The Values and Moral Obligations That Civil Legislation
Must Respect and Sanction in this Matter
The inviolable right to life of every innocent human individual and the rights of the family and of the institution of marriage constitute fundamental moral values, because they concern the natural condition and integral vocation of every human person; at the same time they are constitutive elements of civil society and its order.
For this reason the new technological possibilities which have opened up in the field of biomedicine require the intervention of the political authorities and of the legislator, since an uncontrolled application of such techniques could lead to unforeseeable and damaging consequences for civil society. Recourse to the conscience of each individual and to the self-regulation of researchers cannot be sufficient for insuring respect for personal rights and public order. If the legislator responsible for the common good were not watchful, he could be deprived of his prerogatives by researchers claiming to govern humanity in the name of the biological discoveries and the alleged "improvement" processes which they would draw from those discoveries. "Eugenism" and forms of discrimination between human beings could come to be legitimized: this would constitute an act of violence of and serious offense to the equality, dignity and fundamental rights of the human person.
The intervention of the public authority must be inspired by the rational principles which regulate the relationships between civil law and moral law. The task of the civil law is to insure the common good of people through the recognition of and the defense of fundamental rights and through the promotion of peace and of public morality. In no sphere of life can the civil law take the place of conscience or dictate norms concerning things which are outside its competence. It must sometimes tolerate, for the sake of public order, things which it cannot forbid without a greater evil resulting. However, the inalienable rights of their persons must be recognized and respected by civil society and the political authority. These human rights depend neither on single individuals nor on parents; nor do they represent a concession made by society and the state: they pertain to human nature and are inherent in the person by virtue of the creative act from which the person took his or her origin.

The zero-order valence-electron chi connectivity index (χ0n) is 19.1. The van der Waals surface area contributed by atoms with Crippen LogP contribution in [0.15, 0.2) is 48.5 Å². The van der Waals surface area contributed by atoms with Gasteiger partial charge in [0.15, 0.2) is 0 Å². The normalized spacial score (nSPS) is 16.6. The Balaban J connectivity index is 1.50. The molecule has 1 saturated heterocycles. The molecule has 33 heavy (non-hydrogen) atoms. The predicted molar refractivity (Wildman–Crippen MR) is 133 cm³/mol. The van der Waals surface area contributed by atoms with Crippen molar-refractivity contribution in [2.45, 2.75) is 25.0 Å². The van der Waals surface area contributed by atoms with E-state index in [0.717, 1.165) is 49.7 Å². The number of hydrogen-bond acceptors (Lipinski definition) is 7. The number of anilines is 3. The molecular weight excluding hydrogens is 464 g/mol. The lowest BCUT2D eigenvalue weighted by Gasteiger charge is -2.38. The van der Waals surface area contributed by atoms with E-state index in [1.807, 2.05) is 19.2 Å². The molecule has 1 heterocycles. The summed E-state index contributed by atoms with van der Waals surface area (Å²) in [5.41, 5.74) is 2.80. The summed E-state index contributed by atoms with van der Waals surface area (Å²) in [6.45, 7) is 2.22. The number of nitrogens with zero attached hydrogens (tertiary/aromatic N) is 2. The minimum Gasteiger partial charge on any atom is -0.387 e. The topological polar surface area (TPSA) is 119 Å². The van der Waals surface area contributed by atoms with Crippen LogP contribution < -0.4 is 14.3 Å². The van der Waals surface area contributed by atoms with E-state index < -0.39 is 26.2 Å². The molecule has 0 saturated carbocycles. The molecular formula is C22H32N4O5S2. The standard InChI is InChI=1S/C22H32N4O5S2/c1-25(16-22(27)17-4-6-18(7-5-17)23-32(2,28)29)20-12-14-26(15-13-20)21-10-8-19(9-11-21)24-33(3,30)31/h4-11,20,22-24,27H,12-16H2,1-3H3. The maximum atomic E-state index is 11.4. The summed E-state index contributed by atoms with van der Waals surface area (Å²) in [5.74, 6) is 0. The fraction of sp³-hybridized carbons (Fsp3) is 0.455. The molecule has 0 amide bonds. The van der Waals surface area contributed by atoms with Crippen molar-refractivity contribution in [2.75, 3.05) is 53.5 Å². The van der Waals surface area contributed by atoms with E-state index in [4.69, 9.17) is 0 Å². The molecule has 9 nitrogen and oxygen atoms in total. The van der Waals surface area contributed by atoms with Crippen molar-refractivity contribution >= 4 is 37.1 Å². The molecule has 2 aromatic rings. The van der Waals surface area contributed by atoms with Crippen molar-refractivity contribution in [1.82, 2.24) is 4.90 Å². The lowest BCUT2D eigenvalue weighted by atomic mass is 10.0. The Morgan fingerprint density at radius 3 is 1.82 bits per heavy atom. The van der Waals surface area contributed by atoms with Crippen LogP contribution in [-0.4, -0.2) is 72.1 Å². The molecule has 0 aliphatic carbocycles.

Among such fundamental rights one should mention in this regard: a) every human being's right to life and physical integrity from the moment of conception until death; b) the rights of the family and of marriage as an institution and, in this area, the child's right to be conceived, brought into the world and brought up by his parents. To each of these two themes it is necessary here to give some further consideration.
In various states certain laws have authorized the direct suppression of innocents: the moment a positive law deprives a category of human beings of the protection which civil legislation must accord them, the state is denying the equality of all before the law. When the state does not place its power at the service of the rights of each citizen, and in particular of the more vulnerable, the very foundations of a state based on law are undermined. The political authority consequently cannot give approval to the calling of human beings into existence through procedures which would expose them to those very grave risks noted previously. The possible recognition by positive law and the political authorities of techniques of artificial transmission of life and the experimentation connected with it would widen the breach already opened by the legalization of abortion.